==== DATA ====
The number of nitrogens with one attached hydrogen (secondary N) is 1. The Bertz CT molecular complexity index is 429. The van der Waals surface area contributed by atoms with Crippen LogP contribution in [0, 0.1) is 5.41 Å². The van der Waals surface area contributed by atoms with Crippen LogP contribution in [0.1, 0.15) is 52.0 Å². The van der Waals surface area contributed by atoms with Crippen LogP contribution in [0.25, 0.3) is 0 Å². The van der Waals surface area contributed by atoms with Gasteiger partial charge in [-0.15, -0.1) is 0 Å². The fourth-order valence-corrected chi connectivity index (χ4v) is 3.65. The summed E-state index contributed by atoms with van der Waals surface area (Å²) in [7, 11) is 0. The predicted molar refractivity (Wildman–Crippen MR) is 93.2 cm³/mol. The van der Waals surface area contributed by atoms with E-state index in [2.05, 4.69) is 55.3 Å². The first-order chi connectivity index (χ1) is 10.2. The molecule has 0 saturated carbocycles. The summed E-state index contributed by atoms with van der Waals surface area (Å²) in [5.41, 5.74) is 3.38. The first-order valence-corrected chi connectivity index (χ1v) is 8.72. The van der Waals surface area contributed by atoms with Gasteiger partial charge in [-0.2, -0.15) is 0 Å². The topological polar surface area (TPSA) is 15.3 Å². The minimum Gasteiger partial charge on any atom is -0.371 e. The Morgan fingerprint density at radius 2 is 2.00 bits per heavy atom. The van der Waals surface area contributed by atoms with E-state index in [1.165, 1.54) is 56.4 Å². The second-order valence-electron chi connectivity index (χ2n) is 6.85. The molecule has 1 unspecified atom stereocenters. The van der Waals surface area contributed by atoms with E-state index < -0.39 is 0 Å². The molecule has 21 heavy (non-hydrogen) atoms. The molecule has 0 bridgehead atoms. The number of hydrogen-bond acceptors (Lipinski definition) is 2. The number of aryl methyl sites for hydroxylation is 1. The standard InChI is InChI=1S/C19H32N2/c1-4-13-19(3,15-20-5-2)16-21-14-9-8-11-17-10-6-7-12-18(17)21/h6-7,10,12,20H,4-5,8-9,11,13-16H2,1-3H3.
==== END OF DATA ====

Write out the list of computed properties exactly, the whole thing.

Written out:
The number of nitrogens with one attached hydrogen (secondary N) is 1. The Bertz CT molecular complexity index is 429. The van der Waals surface area contributed by atoms with Crippen LogP contribution in [0, 0.1) is 5.41 Å². The van der Waals surface area contributed by atoms with Crippen LogP contribution in [0.1, 0.15) is 52.0 Å². The van der Waals surface area contributed by atoms with Crippen LogP contribution in [0.25, 0.3) is 0 Å². The van der Waals surface area contributed by atoms with Gasteiger partial charge in [-0.15, -0.1) is 0 Å². The fourth-order valence-corrected chi connectivity index (χ4v) is 3.65. The summed E-state index contributed by atoms with van der Waals surface area (Å²) in [7, 11) is 0. The predicted molar refractivity (Wildman–Crippen MR) is 93.2 cm³/mol. The van der Waals surface area contributed by atoms with E-state index in [2.05, 4.69) is 55.3 Å². The first-order chi connectivity index (χ1) is 10.2. The molecule has 0 saturated carbocycles. The summed E-state index contributed by atoms with van der Waals surface area (Å²) in [5.41, 5.74) is 3.38. The first-order valence-corrected chi connectivity index (χ1v) is 8.72. The van der Waals surface area contributed by atoms with Gasteiger partial charge in [-0.2, -0.15) is 0 Å². The topological polar surface area (TPSA) is 15.3 Å². The minimum Gasteiger partial charge on any atom is -0.371 e. The Morgan fingerprint density at radius 2 is 2.00 bits per heavy atom. The van der Waals surface area contributed by atoms with E-state index in [1.165, 1.54) is 56.4 Å². The second-order valence-electron chi connectivity index (χ2n) is 6.85. The molecule has 1 unspecified atom stereocenters. The van der Waals surface area contributed by atoms with E-state index < -0.39 is 0 Å². The molecule has 21 heavy (non-hydrogen) atoms. The molecule has 0 bridgehead atoms. The number of hydrogen-bond acceptors (Lipinski definition) is 2. The number of aryl methyl sites for hydroxylation is 1. The standard InChI is InChI=1S/C19H32N2/c1-4-13-19(3,15-20-5-2)16-21-14-9-8-11-17-10-6-7-12-18(17)21/h6-7,10,12,20H,4-5,8-9,11,13-16H2,1-3H3.